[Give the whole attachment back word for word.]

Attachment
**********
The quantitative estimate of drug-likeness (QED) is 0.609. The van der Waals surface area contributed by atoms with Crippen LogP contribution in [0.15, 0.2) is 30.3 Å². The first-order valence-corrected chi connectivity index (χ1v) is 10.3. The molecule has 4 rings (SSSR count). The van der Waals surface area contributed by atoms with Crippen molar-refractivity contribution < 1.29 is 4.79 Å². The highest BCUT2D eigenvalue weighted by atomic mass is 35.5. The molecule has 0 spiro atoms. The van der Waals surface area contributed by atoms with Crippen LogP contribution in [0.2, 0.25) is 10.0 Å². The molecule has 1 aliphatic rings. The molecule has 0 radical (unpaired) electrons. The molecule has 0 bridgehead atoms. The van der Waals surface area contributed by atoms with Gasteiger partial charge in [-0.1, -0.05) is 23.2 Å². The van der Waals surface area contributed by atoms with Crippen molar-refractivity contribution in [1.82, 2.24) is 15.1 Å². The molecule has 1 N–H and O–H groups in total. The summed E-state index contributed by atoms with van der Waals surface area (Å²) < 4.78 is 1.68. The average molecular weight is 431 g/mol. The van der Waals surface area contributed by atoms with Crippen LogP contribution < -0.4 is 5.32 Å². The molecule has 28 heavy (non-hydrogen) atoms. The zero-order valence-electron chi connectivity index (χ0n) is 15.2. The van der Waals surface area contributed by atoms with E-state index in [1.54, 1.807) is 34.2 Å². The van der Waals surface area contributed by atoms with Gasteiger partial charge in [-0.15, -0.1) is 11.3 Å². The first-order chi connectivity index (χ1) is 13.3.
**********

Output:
The quantitative estimate of drug-likeness (QED) is 0.609. The van der Waals surface area contributed by atoms with Crippen LogP contribution in [0.15, 0.2) is 30.3 Å². The first-order valence-corrected chi connectivity index (χ1v) is 10.3. The molecule has 4 rings (SSSR count). The van der Waals surface area contributed by atoms with Crippen molar-refractivity contribution < 1.29 is 4.79 Å². The highest BCUT2D eigenvalue weighted by atomic mass is 35.5. The molecule has 0 spiro atoms. The van der Waals surface area contributed by atoms with Crippen LogP contribution in [0.2, 0.25) is 10.0 Å². The molecule has 1 aliphatic rings. The molecule has 0 radical (unpaired) electrons. The molecule has 0 bridgehead atoms. The van der Waals surface area contributed by atoms with Gasteiger partial charge in [-0.1, -0.05) is 23.2 Å². The van der Waals surface area contributed by atoms with Crippen molar-refractivity contribution in [1.82, 2.24) is 15.1 Å². The molecule has 1 N–H and O–H groups in total. The summed E-state index contributed by atoms with van der Waals surface area (Å²) < 4.78 is 1.68. The average molecular weight is 431 g/mol. The van der Waals surface area contributed by atoms with Crippen LogP contribution < -0.4 is 5.32 Å². The molecule has 28 heavy (non-hydrogen) atoms. The zero-order valence-electron chi connectivity index (χ0n) is 15.2. The van der Waals surface area contributed by atoms with E-state index in [1.54, 1.807) is 34.2 Å². The van der Waals surface area contributed by atoms with Gasteiger partial charge in [-0.15, -0.1) is 11.3 Å². The first-order chi connectivity index (χ1) is 13.3.